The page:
Yuriko Nakao/Reuters/Illustration/File Photo
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Toshiba shares fell Thursday as it faced a court battle over the $18 billion sale of its prized memory chip business, a deal seen as crucial to the Japanese industrial conglomerate’s survival.

The embattled stock fell as much as 5.39 percent in morning trade before ending the day at 310 yen, down 1.58 percent.

Toshiba announced late Wednesday the sale to a group led by US investor Bain Capital and which includes US tech giants Apple and Dell as well as South Korean chipmaker SK Hynix.

The sale caps a months-long saga that saw heated courtroom battles, rival bids and the near-delisting of Toshiba, one of Japan’s best-known firms.

On Thursday, the Tokyo-based conglomerate said it will hold a special shareholder meeting on October 24 to get approval for the deal.

But Toshiba’s US chip factory partner, Western Digital, vowed to keep trying to block the sale in court. It was a rival bidder for the lucrative unit.

“The deal was within expectations so there aren’t many market-moving factors left, but there is still uncertainty about a court battle with Western Digital,” said Hideyuki Suzuki, head of investment information at SBI Securities.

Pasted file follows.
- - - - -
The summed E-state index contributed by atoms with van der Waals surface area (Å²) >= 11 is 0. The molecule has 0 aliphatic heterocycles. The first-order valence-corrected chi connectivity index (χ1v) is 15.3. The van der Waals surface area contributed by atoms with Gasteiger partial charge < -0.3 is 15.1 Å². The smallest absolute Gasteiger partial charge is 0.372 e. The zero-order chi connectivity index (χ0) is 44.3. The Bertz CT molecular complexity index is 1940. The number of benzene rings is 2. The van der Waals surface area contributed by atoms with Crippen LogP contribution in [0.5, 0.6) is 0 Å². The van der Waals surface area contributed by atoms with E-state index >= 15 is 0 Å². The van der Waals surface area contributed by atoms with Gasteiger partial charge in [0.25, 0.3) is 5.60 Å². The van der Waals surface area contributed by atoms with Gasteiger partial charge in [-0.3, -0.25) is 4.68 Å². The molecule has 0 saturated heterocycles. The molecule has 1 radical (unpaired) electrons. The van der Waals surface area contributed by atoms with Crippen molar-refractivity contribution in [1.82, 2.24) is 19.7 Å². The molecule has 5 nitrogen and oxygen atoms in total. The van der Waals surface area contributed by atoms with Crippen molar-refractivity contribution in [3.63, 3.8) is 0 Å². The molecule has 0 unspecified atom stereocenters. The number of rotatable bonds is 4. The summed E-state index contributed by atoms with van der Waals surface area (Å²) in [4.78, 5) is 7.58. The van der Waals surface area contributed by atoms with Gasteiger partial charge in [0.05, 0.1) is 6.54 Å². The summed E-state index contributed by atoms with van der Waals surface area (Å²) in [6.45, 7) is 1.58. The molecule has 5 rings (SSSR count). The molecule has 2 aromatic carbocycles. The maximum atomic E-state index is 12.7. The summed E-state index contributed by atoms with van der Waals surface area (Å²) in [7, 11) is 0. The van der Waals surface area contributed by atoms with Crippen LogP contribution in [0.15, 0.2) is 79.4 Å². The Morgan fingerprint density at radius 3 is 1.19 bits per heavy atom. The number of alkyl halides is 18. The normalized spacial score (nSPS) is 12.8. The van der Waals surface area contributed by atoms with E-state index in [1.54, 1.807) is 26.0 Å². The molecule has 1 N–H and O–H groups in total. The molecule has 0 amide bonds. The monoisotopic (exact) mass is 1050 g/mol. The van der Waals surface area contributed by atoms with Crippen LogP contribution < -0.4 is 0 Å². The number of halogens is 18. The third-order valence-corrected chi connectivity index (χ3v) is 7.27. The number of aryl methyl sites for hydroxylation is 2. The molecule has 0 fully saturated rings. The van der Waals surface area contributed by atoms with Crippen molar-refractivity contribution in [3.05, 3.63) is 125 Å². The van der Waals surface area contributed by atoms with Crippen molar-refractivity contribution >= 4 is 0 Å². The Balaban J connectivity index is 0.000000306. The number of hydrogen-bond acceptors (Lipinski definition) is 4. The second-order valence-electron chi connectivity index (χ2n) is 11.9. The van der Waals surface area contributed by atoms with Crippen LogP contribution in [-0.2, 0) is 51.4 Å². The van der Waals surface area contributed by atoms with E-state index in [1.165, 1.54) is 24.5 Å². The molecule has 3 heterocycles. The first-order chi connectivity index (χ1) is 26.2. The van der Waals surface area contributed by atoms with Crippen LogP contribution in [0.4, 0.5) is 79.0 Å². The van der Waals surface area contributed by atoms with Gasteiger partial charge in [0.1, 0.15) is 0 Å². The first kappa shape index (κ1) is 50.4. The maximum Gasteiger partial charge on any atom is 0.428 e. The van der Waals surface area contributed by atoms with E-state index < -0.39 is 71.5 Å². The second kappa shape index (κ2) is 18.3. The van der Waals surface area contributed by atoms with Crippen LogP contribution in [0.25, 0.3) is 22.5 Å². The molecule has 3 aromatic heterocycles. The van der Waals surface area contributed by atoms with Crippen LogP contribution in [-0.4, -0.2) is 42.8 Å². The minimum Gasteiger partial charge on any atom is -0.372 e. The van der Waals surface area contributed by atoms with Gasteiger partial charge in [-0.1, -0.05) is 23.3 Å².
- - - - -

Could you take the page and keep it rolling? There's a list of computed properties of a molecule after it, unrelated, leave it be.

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Western Digital called the deal “unfortunate” and said it would be “forced to initiate” further legal action.

It added that it has filed a follow-up request to the London-based International Court of Arbitration over the sale.

SK Hynix, which was part of the winning group, added that there still some wrinkles to iron out.

“Some of the key issues in the content approved by the Toshiba board need to be agreed upon, so we will continue negotiations,” the South Korean firm said in statement.

Toshiba is the world’s number-two chipmaker behind Samsung and the division’s products are found in many smartphones and electronic gadgets.

The chip unit accounts for around a quarter of Toshiba’s total annual revenue and is the crown jewel in a vast range of businesses ranging from home appliances to nuclear reactors.

Selling the chip division is seen as key to its survival as it battles to recover from multi-billion-dollar losses at its US nuclear operation Westinghouse Electric.

The shares are down about 30 percent from late December when Toshiba revealed the eye-watering losses at Westinghouse.

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